Mute Poetry, Speaking Pictures: (Essays in the Arts)
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Why do painters sometimes wish they were poets--and why do poets sometimes wish they were painters? What happens when Rembrandt spells out Hebrew in the sky or Poussin spells out Latin on a tombstone? What happens when Virgil, Ovid, or Shakespeare suspend their plots to describe a fictitious painting? In Mute Poetry, Speaking Pictures, Leonard Barkan explores such questions as he examines the deliciously ambiguous history of the relationship between words and pictures, focusing on the period from antiquity to the Renaissance but offering insights that also have much to say about modern art and literature.
The idea that a poem is like a picture has been a commonplace since at least ancient Greece, and writers and artists have frequently discussed poetry by discussing painting, and vice versa, but their efforts raise more questions than they answer. From Plutarch ("painting is mute poetry, poetry a speaking picture") to Horace ("as a picture, so a poem"), apparent clarity quickly leads to confusion about, for example, what qualities of pictures are being urged upon poets or how pictorial properties can be converted into poetical ones.
The history of comparing and contrasting painting and poetry turns out to be partly a story of attempts to promote one medium at the expense of the other. At the same time, analogies between word and image have enabled writers and painters to think about and practice their craft. Ultimately, Barkan argues, this dialogue is an expression of desire: the painter longs for the rich signification of language while the poet yearns for the direct sensuousness of painting.
instantaneously on frenzied impulse. (1:274) Vasari recombines the elements of the analogy by introducing a Platonic strand from the Ion and the Phaedrus, which he turns into his own ut poesis pictura. That is, he appropriates the highly valorized category of poetic frenzy for the visual artist. But it is no coincidence that Vasari should draw Horatian-style analogies to poetry when he is speaking of the distances from which art objects are seen. The invention of perspective has by Vasari’s time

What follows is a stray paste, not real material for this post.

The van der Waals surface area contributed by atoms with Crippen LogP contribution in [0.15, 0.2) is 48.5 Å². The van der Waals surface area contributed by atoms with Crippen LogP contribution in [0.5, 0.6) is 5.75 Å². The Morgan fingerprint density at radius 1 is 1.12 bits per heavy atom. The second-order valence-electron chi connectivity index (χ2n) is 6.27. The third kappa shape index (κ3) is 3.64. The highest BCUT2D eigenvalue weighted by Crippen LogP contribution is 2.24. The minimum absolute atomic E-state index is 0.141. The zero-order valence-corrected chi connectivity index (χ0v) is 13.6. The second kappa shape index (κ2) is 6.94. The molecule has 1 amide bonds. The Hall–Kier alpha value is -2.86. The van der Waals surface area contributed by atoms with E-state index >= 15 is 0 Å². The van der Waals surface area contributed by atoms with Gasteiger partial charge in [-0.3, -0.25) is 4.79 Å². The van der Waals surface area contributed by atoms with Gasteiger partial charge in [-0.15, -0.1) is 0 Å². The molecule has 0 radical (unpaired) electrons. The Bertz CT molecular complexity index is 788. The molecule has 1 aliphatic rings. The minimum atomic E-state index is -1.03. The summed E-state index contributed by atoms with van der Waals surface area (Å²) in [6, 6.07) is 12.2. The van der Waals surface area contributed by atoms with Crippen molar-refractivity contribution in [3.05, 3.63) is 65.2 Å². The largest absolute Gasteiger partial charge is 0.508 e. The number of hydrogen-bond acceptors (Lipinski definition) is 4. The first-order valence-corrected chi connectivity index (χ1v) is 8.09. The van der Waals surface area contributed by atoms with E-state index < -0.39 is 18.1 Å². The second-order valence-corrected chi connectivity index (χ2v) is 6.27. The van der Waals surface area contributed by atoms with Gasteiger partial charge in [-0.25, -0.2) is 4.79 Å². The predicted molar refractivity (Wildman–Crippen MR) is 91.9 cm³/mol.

Aphrodite, leaving the Cnidians with only the naked version of the goddess that remained unsold in the showroom. The benighted citizens of Cos, wishing to act in a manner that is casta and severa, choose the Aphrodite that is, by virtue of her clothing, casta and severa. The joke is on them: their statue and their town are virtually forgotten, while the Cnidians, forced to purchase the more sexually explicit reject, find themselves in possession of the most admired art object in the world. Pliny
the whole Narcissus-Pygmalion dilemma by postulating a beloved who really does require the poet-lover in order to make her beautiful. By those economies, the poet is no longer a narcissist (at least if we omit the other object of desire in the Sonnets, the young man, in whose respect the poet abundantly takes up the self-love theme), and his praise for the lady is no longer a fetishistic act of gilding the lily. Or of staining the statue. Shakespeare’s (partial) escape serves to illustrate,
known as Lo Zuccone (Big Head): 1.4 Caravaggio, Matthew and the Angel (1602). Formerly in Staatliche Museen, Berlin (destroyed). (Bildarchiv Preussischer Kulturbesitz, Berlin/Art Resource NY.) 1.5 Caravaggio, Matthew and the Angel (1602). Contarini Chapel, S. Luigi dei Francesi, Rome. (Scala/Art Resource, NY.) 1.6 Donatello, Habbakuk (Lo Zuccone) (ca. 1430). Museo dell’Opera del Duomo, Florence. (Scala/Art Resource, NY.) [L]a quale per essere tenuta cosa rarissima e bella quanto nessuna che
Charles Martindale, 271–81. Cambridge, 1997. Barkan, Leonard. The Gods Made Flesh: Metamorphosis and the Pursuit of Paganism. New Haven, CT, 1986. ———. “Living Sculptures: Ovid, Michelangelo, and The Winter’s Tale.” ELH 48 (1981): 639–67. ———. “Making Pictures Speak: Italian Art, Elizabethan Literature, Modern Scholarship.” Renaissance Quarterly 48 (1995): 326–51. ———. Michelangelo: A Life on Paper. Princeton, NJ, 2010. ———. Transuming Passion: Ganymede and the Erotics of Humanism. Stanford,